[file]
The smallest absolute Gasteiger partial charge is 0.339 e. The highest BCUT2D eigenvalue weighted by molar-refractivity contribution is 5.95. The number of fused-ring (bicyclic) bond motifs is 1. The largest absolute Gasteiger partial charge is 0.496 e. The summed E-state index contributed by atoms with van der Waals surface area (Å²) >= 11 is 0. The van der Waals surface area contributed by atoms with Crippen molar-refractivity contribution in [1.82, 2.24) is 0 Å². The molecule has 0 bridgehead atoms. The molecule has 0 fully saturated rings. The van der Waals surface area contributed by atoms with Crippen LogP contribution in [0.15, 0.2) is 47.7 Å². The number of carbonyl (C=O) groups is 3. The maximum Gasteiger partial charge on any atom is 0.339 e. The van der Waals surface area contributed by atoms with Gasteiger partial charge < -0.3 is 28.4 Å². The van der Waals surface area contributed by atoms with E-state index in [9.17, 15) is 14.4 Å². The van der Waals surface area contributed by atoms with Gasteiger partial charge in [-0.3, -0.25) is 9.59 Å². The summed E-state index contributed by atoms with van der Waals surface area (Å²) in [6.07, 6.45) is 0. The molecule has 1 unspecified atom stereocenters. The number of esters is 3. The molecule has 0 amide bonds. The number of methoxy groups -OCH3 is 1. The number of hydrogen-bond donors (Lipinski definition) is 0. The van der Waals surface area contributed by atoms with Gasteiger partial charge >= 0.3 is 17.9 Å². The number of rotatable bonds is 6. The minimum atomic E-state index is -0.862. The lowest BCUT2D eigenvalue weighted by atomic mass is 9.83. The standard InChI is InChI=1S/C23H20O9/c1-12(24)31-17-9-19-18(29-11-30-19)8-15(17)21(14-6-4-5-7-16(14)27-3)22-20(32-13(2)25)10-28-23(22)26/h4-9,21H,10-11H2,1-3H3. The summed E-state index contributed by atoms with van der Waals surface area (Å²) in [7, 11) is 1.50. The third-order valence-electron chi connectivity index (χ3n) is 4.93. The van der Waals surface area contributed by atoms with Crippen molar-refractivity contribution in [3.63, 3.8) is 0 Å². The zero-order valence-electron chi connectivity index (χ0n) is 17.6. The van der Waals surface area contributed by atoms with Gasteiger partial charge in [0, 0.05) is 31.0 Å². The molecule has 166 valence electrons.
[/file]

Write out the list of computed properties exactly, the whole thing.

The smallest absolute Gasteiger partial charge is 0.339 e. The highest BCUT2D eigenvalue weighted by molar-refractivity contribution is 5.95. The number of fused-ring (bicyclic) bond motifs is 1. The largest absolute Gasteiger partial charge is 0.496 e. The summed E-state index contributed by atoms with van der Waals surface area (Å²) >= 11 is 0. The van der Waals surface area contributed by atoms with Crippen molar-refractivity contribution in [1.82, 2.24) is 0 Å². The molecule has 0 bridgehead atoms. The molecule has 0 fully saturated rings. The van der Waals surface area contributed by atoms with Crippen LogP contribution in [0.15, 0.2) is 47.7 Å². The number of carbonyl (C=O) groups is 3. The maximum Gasteiger partial charge on any atom is 0.339 e. The van der Waals surface area contributed by atoms with Gasteiger partial charge < -0.3 is 28.4 Å². The van der Waals surface area contributed by atoms with E-state index in [9.17, 15) is 14.4 Å². The van der Waals surface area contributed by atoms with Gasteiger partial charge in [-0.3, -0.25) is 9.59 Å². The summed E-state index contributed by atoms with van der Waals surface area (Å²) in [6.07, 6.45) is 0. The molecule has 1 unspecified atom stereocenters. The number of esters is 3. The molecule has 0 amide bonds. The number of methoxy groups -OCH3 is 1. The number of hydrogen-bond donors (Lipinski definition) is 0. The van der Waals surface area contributed by atoms with Gasteiger partial charge >= 0.3 is 17.9 Å². The number of rotatable bonds is 6. The minimum atomic E-state index is -0.862. The lowest BCUT2D eigenvalue weighted by atomic mass is 9.83. The standard InChI is InChI=1S/C23H20O9/c1-12(24)31-17-9-19-18(29-11-30-19)8-15(17)21(14-6-4-5-7-16(14)27-3)22-20(32-13(2)25)10-28-23(22)26/h4-9,21H,10-11H2,1-3H3. The summed E-state index contributed by atoms with van der Waals surface area (Å²) in [7, 11) is 1.50. The third-order valence-electron chi connectivity index (χ3n) is 4.93. The van der Waals surface area contributed by atoms with Crippen molar-refractivity contribution in [3.63, 3.8) is 0 Å². The zero-order valence-electron chi connectivity index (χ0n) is 17.6. The van der Waals surface area contributed by atoms with Gasteiger partial charge in [0, 0.05) is 31.0 Å². The molecule has 166 valence electrons.